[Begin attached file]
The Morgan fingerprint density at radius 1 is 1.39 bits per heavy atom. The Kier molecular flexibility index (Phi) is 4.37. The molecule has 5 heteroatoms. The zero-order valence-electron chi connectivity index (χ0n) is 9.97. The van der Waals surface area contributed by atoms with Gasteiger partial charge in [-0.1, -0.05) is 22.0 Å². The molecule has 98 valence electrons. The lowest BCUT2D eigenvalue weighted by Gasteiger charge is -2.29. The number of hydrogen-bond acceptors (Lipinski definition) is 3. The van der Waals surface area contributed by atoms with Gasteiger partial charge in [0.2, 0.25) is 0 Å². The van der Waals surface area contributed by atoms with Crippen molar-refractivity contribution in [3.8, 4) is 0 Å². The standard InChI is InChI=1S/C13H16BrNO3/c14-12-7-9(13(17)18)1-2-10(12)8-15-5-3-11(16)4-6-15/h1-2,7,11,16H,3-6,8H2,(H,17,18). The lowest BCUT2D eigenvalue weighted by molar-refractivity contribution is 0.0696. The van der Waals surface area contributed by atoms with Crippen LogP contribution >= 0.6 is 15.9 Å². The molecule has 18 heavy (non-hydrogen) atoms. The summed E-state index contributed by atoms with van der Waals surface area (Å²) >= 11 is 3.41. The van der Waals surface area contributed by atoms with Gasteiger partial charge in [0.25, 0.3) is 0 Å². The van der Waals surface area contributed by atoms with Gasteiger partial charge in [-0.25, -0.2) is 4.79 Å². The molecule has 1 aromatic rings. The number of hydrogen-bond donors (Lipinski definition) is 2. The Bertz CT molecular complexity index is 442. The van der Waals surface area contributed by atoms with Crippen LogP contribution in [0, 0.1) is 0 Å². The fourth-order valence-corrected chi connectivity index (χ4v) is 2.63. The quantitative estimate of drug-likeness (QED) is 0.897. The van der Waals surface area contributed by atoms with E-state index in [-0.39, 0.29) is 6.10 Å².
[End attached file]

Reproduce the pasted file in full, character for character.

The Morgan fingerprint density at radius 1 is 1.39 bits per heavy atom. The Kier molecular flexibility index (Phi) is 4.37. The molecule has 5 heteroatoms. The zero-order valence-electron chi connectivity index (χ0n) is 9.97. The van der Waals surface area contributed by atoms with Gasteiger partial charge in [-0.1, -0.05) is 22.0 Å². The molecule has 98 valence electrons. The lowest BCUT2D eigenvalue weighted by Gasteiger charge is -2.29. The number of hydrogen-bond acceptors (Lipinski definition) is 3. The van der Waals surface area contributed by atoms with Gasteiger partial charge in [0.2, 0.25) is 0 Å². The van der Waals surface area contributed by atoms with Crippen molar-refractivity contribution in [3.8, 4) is 0 Å². The standard InChI is InChI=1S/C13H16BrNO3/c14-12-7-9(13(17)18)1-2-10(12)8-15-5-3-11(16)4-6-15/h1-2,7,11,16H,3-6,8H2,(H,17,18). The lowest BCUT2D eigenvalue weighted by molar-refractivity contribution is 0.0696. The van der Waals surface area contributed by atoms with Crippen LogP contribution >= 0.6 is 15.9 Å². The molecule has 18 heavy (non-hydrogen) atoms. The summed E-state index contributed by atoms with van der Waals surface area (Å²) >= 11 is 3.41. The van der Waals surface area contributed by atoms with Gasteiger partial charge in [0.25, 0.3) is 0 Å². The van der Waals surface area contributed by atoms with Gasteiger partial charge in [-0.25, -0.2) is 4.79 Å². The molecule has 1 aromatic rings. The number of hydrogen-bond donors (Lipinski definition) is 2. The Bertz CT molecular complexity index is 442. The van der Waals surface area contributed by atoms with Crippen LogP contribution in [0, 0.1) is 0 Å². The fourth-order valence-corrected chi connectivity index (χ4v) is 2.63. The quantitative estimate of drug-likeness (QED) is 0.897. The van der Waals surface area contributed by atoms with E-state index in [-0.39, 0.29) is 6.10 Å².